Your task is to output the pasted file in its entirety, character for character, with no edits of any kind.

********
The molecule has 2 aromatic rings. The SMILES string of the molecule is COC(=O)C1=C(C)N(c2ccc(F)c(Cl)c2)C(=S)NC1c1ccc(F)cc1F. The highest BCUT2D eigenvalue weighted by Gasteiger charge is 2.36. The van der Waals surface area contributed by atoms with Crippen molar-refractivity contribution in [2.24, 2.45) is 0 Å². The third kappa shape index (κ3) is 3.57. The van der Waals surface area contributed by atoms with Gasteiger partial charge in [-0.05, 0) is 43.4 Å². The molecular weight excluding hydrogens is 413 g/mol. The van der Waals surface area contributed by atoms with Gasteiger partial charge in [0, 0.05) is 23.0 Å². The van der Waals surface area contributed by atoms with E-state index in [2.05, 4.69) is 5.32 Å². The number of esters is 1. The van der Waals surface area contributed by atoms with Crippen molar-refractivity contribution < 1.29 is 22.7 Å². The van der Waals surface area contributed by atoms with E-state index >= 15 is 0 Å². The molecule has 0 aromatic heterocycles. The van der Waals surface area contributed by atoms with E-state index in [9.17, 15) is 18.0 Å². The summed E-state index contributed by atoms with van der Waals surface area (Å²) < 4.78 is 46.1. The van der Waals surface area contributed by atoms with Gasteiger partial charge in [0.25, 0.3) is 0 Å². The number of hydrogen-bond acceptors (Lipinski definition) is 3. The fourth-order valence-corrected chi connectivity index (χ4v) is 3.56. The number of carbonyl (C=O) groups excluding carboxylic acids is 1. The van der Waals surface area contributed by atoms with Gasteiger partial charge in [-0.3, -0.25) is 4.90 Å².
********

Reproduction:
The molecule has 2 aromatic rings. The SMILES string of the molecule is COC(=O)C1=C(C)N(c2ccc(F)c(Cl)c2)C(=S)NC1c1ccc(F)cc1F. The highest BCUT2D eigenvalue weighted by Gasteiger charge is 2.36. The van der Waals surface area contributed by atoms with Crippen molar-refractivity contribution in [2.24, 2.45) is 0 Å². The third kappa shape index (κ3) is 3.57. The van der Waals surface area contributed by atoms with Gasteiger partial charge in [-0.05, 0) is 43.4 Å². The molecular weight excluding hydrogens is 413 g/mol. The van der Waals surface area contributed by atoms with Gasteiger partial charge in [0, 0.05) is 23.0 Å². The van der Waals surface area contributed by atoms with E-state index in [2.05, 4.69) is 5.32 Å². The number of esters is 1. The van der Waals surface area contributed by atoms with Crippen molar-refractivity contribution < 1.29 is 22.7 Å². The van der Waals surface area contributed by atoms with E-state index >= 15 is 0 Å². The molecule has 0 aromatic heterocycles. The van der Waals surface area contributed by atoms with E-state index in [9.17, 15) is 18.0 Å². The summed E-state index contributed by atoms with van der Waals surface area (Å²) < 4.78 is 46.1. The van der Waals surface area contributed by atoms with Gasteiger partial charge in [0.25, 0.3) is 0 Å². The number of hydrogen-bond acceptors (Lipinski definition) is 3. The fourth-order valence-corrected chi connectivity index (χ4v) is 3.56. The number of carbonyl (C=O) groups excluding carboxylic acids is 1. The van der Waals surface area contributed by atoms with Gasteiger partial charge in [-0.3, -0.25) is 4.90 Å².